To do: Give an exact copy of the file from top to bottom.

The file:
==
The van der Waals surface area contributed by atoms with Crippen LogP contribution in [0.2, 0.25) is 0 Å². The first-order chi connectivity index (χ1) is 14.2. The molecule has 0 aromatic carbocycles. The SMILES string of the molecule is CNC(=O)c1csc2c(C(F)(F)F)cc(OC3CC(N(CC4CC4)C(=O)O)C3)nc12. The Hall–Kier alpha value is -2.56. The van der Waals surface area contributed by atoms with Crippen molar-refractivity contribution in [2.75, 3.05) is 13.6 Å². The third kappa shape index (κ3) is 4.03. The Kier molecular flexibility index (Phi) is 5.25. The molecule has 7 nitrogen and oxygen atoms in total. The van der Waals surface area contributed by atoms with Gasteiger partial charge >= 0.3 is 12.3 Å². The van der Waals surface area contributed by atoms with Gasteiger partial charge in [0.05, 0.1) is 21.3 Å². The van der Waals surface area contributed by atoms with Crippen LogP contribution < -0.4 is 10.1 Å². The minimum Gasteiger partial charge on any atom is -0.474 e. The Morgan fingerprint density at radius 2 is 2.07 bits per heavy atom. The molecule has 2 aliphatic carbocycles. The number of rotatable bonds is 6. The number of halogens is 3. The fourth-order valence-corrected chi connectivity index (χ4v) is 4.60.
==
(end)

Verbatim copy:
The van der Waals surface area contributed by atoms with Crippen LogP contribution in [0.2, 0.25) is 0 Å². The first-order chi connectivity index (χ1) is 14.2. The molecule has 0 aromatic carbocycles. The SMILES string of the molecule is CNC(=O)c1csc2c(C(F)(F)F)cc(OC3CC(N(CC4CC4)C(=O)O)C3)nc12. The Hall–Kier alpha value is -2.56. The van der Waals surface area contributed by atoms with Crippen molar-refractivity contribution in [2.75, 3.05) is 13.6 Å². The third kappa shape index (κ3) is 4.03. The Kier molecular flexibility index (Phi) is 5.25. The molecule has 7 nitrogen and oxygen atoms in total. The van der Waals surface area contributed by atoms with Gasteiger partial charge >= 0.3 is 12.3 Å². The van der Waals surface area contributed by atoms with Gasteiger partial charge in [0.05, 0.1) is 21.3 Å². The van der Waals surface area contributed by atoms with Crippen LogP contribution < -0.4 is 10.1 Å². The minimum Gasteiger partial charge on any atom is -0.474 e. The Morgan fingerprint density at radius 2 is 2.07 bits per heavy atom. The molecule has 2 aliphatic carbocycles. The number of rotatable bonds is 6. The number of halogens is 3. The fourth-order valence-corrected chi connectivity index (χ4v) is 4.60.